About Elizabeth

I have never trodden the path of least resistance, mainly because being dyslexic and shy meant I was always on the edge of something, pushing my way though and never quite knowing how it would all end up.

At school I was encouraged to draw Roman soldiers rather than learn Latin and I was told I could not take science as it was too academic a subject for me. However, I ended up going to University, became a master herbalist, naturopath and therapist. I wrote three books and set up two companies and presently I am in the midst of a tsunami of change in one of the greatest industries ever to exist, the fashion model industry.


When I was young, I read comics rather than books, which meant I became creative and visual. I read the language of the body and the rhythm of the voice, which made me read dis-ease in the body differently. I learnt to listen to people, because I found speaking difficult. I took this training and I began to interview people within the industry, casting directors, photographers, models, model agencies, brands, worldwide and wrote a 40-page document about the industry and what was happening. I outlined how, if I could, I would resolve some of those issues and I gave it to the British Fashion Council in May 2016.

The model industry has remained institutionally deaf to the need of its most important charges. With Weinstein, #metoo, #timesup and the Epstein scandal opening its Pandora’s box, it is having to look at itself in a new light (unlike the great legend, I intend to let Hope out of the box). My deepest wish is that the industry begins to see how, while creating new systems for the consumer, while massaging the need of the buyer, they have not yet stepped up to change the institutionally ‘old guard’ attitude toward the model.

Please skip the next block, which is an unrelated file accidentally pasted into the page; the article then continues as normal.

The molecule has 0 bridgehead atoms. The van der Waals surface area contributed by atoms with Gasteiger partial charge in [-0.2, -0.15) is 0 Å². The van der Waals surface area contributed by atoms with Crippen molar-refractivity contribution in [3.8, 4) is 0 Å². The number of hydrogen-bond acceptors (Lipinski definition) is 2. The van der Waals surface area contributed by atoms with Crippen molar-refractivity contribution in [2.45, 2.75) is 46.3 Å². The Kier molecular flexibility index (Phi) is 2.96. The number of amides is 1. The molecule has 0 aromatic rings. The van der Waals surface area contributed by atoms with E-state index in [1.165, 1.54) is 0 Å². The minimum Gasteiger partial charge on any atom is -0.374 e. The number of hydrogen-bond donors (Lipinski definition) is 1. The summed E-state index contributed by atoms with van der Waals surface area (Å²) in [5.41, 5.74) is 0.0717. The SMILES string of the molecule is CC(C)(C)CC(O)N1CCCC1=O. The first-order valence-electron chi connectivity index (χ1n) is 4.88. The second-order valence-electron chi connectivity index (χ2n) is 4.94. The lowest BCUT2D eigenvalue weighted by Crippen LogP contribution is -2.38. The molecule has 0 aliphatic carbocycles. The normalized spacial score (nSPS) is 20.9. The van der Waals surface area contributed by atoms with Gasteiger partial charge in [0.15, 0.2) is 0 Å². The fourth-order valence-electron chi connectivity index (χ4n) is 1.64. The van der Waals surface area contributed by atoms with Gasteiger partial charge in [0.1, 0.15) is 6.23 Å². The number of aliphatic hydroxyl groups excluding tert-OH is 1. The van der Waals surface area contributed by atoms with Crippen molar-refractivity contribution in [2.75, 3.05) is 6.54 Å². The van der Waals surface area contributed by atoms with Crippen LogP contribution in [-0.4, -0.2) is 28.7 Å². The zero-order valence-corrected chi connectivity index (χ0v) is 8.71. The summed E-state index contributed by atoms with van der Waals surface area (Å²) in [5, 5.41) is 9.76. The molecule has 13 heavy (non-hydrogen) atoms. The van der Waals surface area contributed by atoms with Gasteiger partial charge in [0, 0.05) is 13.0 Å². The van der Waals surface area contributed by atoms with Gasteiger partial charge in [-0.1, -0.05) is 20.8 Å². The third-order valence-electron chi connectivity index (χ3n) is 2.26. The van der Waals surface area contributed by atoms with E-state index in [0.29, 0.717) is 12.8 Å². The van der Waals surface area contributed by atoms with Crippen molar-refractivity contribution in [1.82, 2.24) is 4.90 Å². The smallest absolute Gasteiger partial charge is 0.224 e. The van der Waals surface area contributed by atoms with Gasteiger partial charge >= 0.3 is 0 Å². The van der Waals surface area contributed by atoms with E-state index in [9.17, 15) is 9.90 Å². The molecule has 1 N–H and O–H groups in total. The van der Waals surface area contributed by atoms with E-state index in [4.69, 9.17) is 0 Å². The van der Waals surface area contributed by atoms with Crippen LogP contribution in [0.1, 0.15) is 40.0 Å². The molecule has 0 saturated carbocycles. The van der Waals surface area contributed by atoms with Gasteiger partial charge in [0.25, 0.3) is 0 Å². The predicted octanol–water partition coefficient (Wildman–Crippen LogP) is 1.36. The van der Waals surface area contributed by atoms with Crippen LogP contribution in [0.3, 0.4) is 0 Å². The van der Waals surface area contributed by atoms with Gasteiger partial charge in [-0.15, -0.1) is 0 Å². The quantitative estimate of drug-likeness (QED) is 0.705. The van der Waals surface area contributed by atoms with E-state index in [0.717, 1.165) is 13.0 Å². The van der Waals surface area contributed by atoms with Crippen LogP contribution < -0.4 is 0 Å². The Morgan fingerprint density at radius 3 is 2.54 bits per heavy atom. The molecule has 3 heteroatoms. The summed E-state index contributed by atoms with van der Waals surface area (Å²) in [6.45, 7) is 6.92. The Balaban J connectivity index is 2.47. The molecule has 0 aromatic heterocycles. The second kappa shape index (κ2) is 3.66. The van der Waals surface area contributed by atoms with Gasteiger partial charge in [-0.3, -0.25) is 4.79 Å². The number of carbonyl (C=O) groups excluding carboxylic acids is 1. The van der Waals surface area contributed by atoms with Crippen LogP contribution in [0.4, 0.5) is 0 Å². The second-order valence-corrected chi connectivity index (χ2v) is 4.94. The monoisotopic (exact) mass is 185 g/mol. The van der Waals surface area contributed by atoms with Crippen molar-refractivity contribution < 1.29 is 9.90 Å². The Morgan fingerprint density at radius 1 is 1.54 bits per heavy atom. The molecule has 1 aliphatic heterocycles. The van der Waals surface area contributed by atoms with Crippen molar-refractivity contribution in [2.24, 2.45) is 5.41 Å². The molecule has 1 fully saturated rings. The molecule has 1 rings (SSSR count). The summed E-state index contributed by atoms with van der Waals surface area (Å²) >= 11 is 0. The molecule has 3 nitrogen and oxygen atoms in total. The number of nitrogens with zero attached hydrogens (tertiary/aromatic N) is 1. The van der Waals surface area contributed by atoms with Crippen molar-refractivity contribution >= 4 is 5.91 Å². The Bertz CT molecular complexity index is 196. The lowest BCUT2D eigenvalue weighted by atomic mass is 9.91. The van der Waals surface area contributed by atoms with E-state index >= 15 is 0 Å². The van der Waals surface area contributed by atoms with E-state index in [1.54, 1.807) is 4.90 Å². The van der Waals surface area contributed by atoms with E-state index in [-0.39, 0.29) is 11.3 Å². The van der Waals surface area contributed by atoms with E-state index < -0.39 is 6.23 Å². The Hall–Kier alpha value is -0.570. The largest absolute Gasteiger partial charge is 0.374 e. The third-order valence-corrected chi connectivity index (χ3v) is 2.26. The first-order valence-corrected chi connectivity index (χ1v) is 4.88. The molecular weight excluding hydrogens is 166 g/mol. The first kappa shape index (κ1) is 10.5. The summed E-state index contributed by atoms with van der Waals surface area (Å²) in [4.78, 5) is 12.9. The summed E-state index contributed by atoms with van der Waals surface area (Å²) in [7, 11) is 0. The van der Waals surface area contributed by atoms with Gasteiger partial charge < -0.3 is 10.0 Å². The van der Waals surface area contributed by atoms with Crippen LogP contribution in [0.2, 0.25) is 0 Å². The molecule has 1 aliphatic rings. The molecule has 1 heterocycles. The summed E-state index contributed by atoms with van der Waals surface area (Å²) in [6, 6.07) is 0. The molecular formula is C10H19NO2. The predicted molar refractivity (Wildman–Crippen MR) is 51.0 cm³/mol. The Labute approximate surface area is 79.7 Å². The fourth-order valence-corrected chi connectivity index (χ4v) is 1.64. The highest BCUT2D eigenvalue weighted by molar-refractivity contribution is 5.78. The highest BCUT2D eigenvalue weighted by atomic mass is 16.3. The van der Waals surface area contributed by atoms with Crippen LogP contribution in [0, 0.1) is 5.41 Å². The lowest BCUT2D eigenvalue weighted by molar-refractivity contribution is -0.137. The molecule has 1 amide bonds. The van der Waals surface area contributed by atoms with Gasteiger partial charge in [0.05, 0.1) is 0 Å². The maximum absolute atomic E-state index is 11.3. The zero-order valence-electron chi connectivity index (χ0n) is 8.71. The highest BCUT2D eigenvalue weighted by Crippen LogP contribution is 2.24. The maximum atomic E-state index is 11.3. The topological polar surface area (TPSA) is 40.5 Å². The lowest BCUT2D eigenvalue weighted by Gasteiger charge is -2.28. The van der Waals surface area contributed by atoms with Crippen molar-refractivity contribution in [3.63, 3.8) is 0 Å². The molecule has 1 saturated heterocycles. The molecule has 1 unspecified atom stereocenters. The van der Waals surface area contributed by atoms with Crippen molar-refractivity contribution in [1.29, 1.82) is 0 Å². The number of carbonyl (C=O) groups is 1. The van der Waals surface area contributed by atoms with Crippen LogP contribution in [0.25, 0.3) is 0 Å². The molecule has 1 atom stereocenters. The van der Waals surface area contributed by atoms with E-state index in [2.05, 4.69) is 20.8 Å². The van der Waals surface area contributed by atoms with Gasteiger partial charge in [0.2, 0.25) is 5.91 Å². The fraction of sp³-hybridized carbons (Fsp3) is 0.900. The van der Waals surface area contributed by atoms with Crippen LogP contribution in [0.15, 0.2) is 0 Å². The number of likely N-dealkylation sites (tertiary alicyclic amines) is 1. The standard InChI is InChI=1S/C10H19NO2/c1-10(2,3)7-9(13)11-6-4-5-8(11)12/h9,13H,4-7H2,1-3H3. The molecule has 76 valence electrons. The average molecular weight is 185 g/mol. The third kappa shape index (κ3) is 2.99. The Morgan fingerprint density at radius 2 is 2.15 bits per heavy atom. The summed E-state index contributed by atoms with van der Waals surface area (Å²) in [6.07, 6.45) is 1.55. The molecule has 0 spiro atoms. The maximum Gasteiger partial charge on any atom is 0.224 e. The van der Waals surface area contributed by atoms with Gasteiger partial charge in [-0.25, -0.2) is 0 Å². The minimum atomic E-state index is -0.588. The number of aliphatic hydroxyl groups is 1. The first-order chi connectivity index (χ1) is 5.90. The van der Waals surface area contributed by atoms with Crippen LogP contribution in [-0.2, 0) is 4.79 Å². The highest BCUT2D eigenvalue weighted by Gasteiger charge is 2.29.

Models need to be modernised, respected, trained. There needs to be a step-up into modelling that gives the model the feeling their job relies on something other than their pretty face. They need to understand the complexities of social media, being a brand and how contracts can make or break their careers, alongside health and beauty and how to move in front of the camera.

Minors thinking of being a model need to know that this career is hard work, long hours and that you have to have something really special to succeed. It is not about being a pretty face or having a large following, although this may help. It is much, much more.

The Responsible Trust for Models (RTM) was created:

· To educate and regulate the worldwide modelling industry
· To ensure that all fashion models, but in particular young models, wherever they may be in the world and wherever they are from, receive the education they need and deserve to survive and succeed.

To this end my role is to be an educator, a campaigner and a reformer.
I hope you will join us and follow us on this journey towards a safer, brighter, better and more modern future in the model industry.

Arizona Muse, Jessica Clarke and Elizabeth Peyton-Jones on the final day of the Professional Model Course at LCF.

Arizona Muse, Jessica Clarke and Elizabeth Peyton-Jones on the final day of the Professional Model Course at LCF.

For a detailed RTM timeline click here, or discover RTM milestones below: